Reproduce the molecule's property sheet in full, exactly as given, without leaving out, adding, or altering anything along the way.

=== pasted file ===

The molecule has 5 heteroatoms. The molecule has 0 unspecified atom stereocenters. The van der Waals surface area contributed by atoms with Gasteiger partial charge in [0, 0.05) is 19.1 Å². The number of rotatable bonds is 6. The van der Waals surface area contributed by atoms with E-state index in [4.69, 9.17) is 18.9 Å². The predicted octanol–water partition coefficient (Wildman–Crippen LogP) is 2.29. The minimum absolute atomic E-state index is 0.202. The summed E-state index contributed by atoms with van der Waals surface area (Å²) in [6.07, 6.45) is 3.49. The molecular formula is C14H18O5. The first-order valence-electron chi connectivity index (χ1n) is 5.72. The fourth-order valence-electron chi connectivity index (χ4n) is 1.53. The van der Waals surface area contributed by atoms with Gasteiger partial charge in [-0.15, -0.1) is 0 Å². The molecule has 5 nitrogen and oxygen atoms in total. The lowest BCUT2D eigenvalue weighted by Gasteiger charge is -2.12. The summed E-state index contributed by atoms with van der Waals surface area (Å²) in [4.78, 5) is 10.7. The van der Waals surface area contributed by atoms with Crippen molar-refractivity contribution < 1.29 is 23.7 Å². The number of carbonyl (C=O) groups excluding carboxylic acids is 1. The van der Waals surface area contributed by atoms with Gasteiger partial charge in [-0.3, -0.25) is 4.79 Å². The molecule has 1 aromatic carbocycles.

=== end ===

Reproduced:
The molecule has 5 heteroatoms. The molecule has 0 unspecified atom stereocenters. The van der Waals surface area contributed by atoms with Gasteiger partial charge in [0, 0.05) is 19.1 Å². The number of rotatable bonds is 6. The van der Waals surface area contributed by atoms with E-state index in [4.69, 9.17) is 18.9 Å². The predicted octanol–water partition coefficient (Wildman–Crippen LogP) is 2.29. The minimum absolute atomic E-state index is 0.202. The summed E-state index contributed by atoms with van der Waals surface area (Å²) in [6.07, 6.45) is 3.49. The molecular formula is C14H18O5. The first-order valence-electron chi connectivity index (χ1n) is 5.72. The fourth-order valence-electron chi connectivity index (χ4n) is 1.53. The van der Waals surface area contributed by atoms with Gasteiger partial charge in [-0.15, -0.1) is 0 Å². The molecule has 5 nitrogen and oxygen atoms in total. The lowest BCUT2D eigenvalue weighted by Gasteiger charge is -2.12. The summed E-state index contributed by atoms with van der Waals surface area (Å²) in [4.78, 5) is 10.7. The van der Waals surface area contributed by atoms with Crippen molar-refractivity contribution < 1.29 is 23.7 Å². The number of carbonyl (C=O) groups excluding carboxylic acids is 1. The van der Waals surface area contributed by atoms with Gasteiger partial charge in [-0.3, -0.25) is 4.79 Å². The molecule has 1 aromatic carbocycles.